Artwork by Amanda Chisholm
The weather was hot, as it had been all summer long. Late June heading into July seems to be one of the worst times of the summer. The heat swells to immeasurable degrees, matching with stagnant humidity.
It happened as I was passing through a patch of rough sidewalk, sandwiched between two abandoned houses. The sidewalk under my feet was covered in dead leaves, foliage, and human garbage bags. I had decided to cut down this ugly side street to my apartment, to get out of the sweltering heat as quickly as I could. All I could practically think about was getting inside, to my AC unit.
Then, that was when it happened. This tree, of about my stature, one that stood alone, just reached out and stung me. I didn’t know a tree could do that. Is there a poem to be made about the tree stinging? Earth biting back at me? Who knows?
The tree stung me all right, on the underside of my right arm. Just like that. I felt the quaint sting instantly. It wasn’t the kind of sting, like a bee’s, where I needed to jump or scream in pain. Rather it was a subtle sting; its intensity seemed to build over the course of time after contact.
What a strange tree. Bizarre. I had never seen such a tree before, anywhere. The tree was probably about seven feet tall, give or take a few inches. It was not bulky. It also had the strangest trunk and bark I had ever seen: nearly black, greyish-black, like burnt ash. It was a tree I had never seemed to notice before, though I often made a habit of avoiding the ugly side street where it resides.
Extended from its branches were a series of grey vines, which seem to be twisted around each other, like string cheese or some nightmarish nylon ropes twisted together. I was probably stung by one of the vines hanging from the branches. Such special branches they were.
At first, I ignored the sensation, feeling it was a brief scrape to soon disappear. Yet, over the passing minutes, the sting slowly began to take form. It built up gradually, with a very strange sensation. It was as if the sting were sinking, digging deep into my skin and inner flesh of my arm.
The sting, at first build-up, was not terribly painful. But when I returned home to my apartment and decided to wash my arm with tap water, the sting intensified. Within three hours, an entire patch of skin on the underside of my right arm had turned red. It didn’t itch; it just stung constantly. Slight bumps seemed to be forming, like leftover traces of ant bites. The patch of skin was turning red and also seemed to be slowly growing numb, possibly with a pulse. This process occurred very gradually. Perhaps too gradually.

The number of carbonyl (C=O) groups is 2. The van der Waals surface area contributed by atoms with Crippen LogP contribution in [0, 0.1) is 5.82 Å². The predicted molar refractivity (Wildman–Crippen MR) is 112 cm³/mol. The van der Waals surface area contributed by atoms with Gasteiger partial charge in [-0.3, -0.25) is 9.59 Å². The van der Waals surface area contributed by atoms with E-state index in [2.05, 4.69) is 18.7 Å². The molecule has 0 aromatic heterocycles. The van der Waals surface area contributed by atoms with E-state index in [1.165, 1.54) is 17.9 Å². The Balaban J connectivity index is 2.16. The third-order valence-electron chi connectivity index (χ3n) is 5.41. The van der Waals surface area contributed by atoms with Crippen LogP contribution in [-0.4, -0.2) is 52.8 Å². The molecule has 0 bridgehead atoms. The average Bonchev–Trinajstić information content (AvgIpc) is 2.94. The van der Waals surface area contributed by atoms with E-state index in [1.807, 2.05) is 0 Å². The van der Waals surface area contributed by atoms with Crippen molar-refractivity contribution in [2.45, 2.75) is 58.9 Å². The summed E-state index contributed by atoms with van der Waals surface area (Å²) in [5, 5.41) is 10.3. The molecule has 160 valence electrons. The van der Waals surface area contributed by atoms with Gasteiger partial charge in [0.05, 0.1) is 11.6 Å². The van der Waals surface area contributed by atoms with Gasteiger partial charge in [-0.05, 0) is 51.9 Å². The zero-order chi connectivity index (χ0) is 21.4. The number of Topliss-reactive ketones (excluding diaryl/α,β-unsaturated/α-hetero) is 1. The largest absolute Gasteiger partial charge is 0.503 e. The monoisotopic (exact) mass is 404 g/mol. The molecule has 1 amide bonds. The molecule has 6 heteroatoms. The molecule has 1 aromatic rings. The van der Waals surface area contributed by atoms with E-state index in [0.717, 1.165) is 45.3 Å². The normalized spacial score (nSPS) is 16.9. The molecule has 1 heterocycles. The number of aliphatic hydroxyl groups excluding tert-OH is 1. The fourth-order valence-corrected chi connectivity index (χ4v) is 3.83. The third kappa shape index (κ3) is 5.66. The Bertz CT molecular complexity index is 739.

The tree is a rather complex symbol, an ideal of life, beauty, eternity, perhaps even memory and sadness. In college, in a poetry reading, the concept of the tree as a life giver fell under scrutiny. The poem was titled "Lignum Vitae" by Archie Lindo. It centered on the object of a violet-covered tree as an object of sadness, perhaps due to mourning over the passing of a loved one.
The tree, rather than the eternal life-giver, was a monument for drenching misery while still bearing its fruits from the loss of another life. This was, at least what we discussed in class. That was a few years ago, and really couldn’t believe I remembered it all that well. Something about the poem maybe? Something about the poem indeed...
I saw a Lignum Vitae tree
One evening in October.
And every branch upon that tree
With violets covered over.
The ground was blossom-carpeted
For weary eyes to sleep on.
And if these eyes had tears to shed
What sweeter place to weep on?
Perhaps all of this matters now due to the fact that I have black foliage and grey vines growing out of my right arm. Yes, growing from my arm like plants in soil. I’m a plant now. Perhaps I always was and have just realized it. What is worse at this point? The past night, though an attempt at sleep and recovery, has brought me tears. My weeping harvest. I am ripe. No ground under a tree is covered in blossoms while the tree still stands.